S = \frac{N\cdot det(\widehat{H})^N}{trace(\widehat{H}) + \sigma
\end{displaymath} (7.13)

where $\sigma$ can usually be set to 1% or 0.01. $S$ will have values between zero and close to one.

Using the expectance causes blurring of the point-selection since high values are diffused. The trace of $H$ has a non-zero value without averaging and is an edge detector [1], as

trace(H) = I_x^2 + I_y^2 + I_z^2
\end{displaymath} (7.14)

There are now several options to improve the point-selection. Before the process is started an anisotropic filter can be applied to enhance edges. After using a point-selection as described the result can be masked with the trace of $H$ (not $\hat{H}$!) to undo the blurring effect of the expectance computation. Finally the local maxima of a region of the function 7.13 can be selected to get single voxel positions.

In the case of tensorfields the points should be extracted from a structure with six independent values. For each independent component of the tensor a matrix $\widehat{H_i}$ can be computed and the sum over the components of these matrix used as a final matrix $\hat{H}$

\widehat{H} = \sum_{i=1}^6 \widehat{H_i} =
...widehat{h_{izy}} & \sum\widehat{h_{izz}}\\
\end{displaymath} (7.15)

Expectance and sum are commutative, i.e.
\widehat{H} = \sum_{i=1}^6 \widehat{H_i} = \widehat{\sum_{i=1}^6 H_i}
\end{displaymath} (7.16)

The collection of points that have enough structure and have therefore been selected, is referred to as $\mathcal{M}(I_S)$

The parameters for the point-selection in the program nonrigidreg are described in Table A.3 in page [*].


The matching process involves two steps: First finding the best corresponding points in the second image and second locally optimizing the displacements found.

For each selected point $P$ in $I_S$ a neighborhood $\mathcal{N}_S(P)$ is selected. At the same position in the moving image $I_M$ a search window $\mathcal{N}_M(P)$ is selected, i.e. an area where the corresponding point is assumed to lie. For each point $Q \in \mathcal{N}_M(P)$ in this search-window a neighborhood $\mathcal{N}_S(Q)$ is compared to the neighborhood $\mathcal{N}_S(P)$ and a value measuring the result of the comparison assigned to $Q$. Two different measurements of similarity for scalar data are implemented.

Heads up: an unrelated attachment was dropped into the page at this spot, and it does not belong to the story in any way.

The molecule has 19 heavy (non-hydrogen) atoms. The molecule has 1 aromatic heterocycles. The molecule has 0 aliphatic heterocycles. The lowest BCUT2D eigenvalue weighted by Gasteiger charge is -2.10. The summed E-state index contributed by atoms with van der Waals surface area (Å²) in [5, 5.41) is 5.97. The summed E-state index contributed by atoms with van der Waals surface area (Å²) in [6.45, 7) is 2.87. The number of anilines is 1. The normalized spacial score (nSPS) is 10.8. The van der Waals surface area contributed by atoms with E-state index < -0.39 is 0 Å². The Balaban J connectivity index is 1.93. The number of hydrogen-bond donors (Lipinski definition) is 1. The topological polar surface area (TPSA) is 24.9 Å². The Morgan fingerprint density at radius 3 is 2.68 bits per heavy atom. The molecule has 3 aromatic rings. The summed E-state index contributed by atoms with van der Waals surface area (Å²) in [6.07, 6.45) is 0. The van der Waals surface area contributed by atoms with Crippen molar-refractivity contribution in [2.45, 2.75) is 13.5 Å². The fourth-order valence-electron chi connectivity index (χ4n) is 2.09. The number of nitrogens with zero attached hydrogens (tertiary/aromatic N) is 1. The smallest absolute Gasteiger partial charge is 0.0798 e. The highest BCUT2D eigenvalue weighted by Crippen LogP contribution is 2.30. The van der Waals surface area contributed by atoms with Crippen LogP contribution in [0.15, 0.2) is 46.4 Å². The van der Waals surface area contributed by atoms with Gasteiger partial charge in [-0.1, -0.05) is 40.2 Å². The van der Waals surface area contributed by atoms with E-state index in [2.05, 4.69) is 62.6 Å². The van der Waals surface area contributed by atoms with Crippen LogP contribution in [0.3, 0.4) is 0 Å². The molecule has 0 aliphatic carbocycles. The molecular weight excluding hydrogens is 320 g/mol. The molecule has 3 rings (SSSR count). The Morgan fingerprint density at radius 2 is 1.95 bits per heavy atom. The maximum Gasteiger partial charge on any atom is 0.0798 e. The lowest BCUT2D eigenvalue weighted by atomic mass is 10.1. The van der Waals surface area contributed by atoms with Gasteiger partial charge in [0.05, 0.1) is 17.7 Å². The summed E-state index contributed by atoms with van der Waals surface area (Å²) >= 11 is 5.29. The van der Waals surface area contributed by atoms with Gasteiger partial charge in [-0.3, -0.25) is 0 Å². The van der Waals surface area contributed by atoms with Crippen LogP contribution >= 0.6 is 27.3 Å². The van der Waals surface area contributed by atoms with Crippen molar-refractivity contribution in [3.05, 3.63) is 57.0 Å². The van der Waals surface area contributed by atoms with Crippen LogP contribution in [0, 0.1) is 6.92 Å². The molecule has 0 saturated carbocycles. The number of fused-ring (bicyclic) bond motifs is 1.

Maximal normalized cross correlation

The normalized cross correlation (NCC) between two windows $\mathcal{N}_S(P)$ and $\mathcal{N}_S(Q)$ of same size $\sigma_S
\times \sigma_S$ is defined as
\mbox{NCC}(P, Q) = \frac{\sum_{k\in\mathcal{N}_S} I_S(k)\cdo...
...{N}_S} I_M^2(\sigma_S^2-k)}}
%%\quad , \forall  v\in\Omega
\end{displaymath} (7.17)

This is computed for every position $Q \in \mathcal{N}_M$. The position where the NCC is maximal, i.e. closest to one, is the best match and therefore the selected correspondence.

Least square error (LSE)

Here the distance between the image values is used as measure
\mbox{LSE}(P,Q) = \sum_{k\in\mathcal{N}_S} \Vert I_S(k) - I_M(k)\Vert
\end{displaymath} (7.18)

and the minimal value for all $Q \in \mathcal{N}_M(P)$ is the location where the matching point is selected.

Search Strategy

In both cases, the search strategy is based on brute force, that is, no local optimization to find the best match is done. The windows that are compared, $\mathcal{N}_S(P)$ and $\mathcal{N}_S(Q)$, can be weighted with a Gaussian function prior to comparison. This makes the matching less sensitive to the size of the window and increases the ''importance'' of the center points $P$ and $Q$.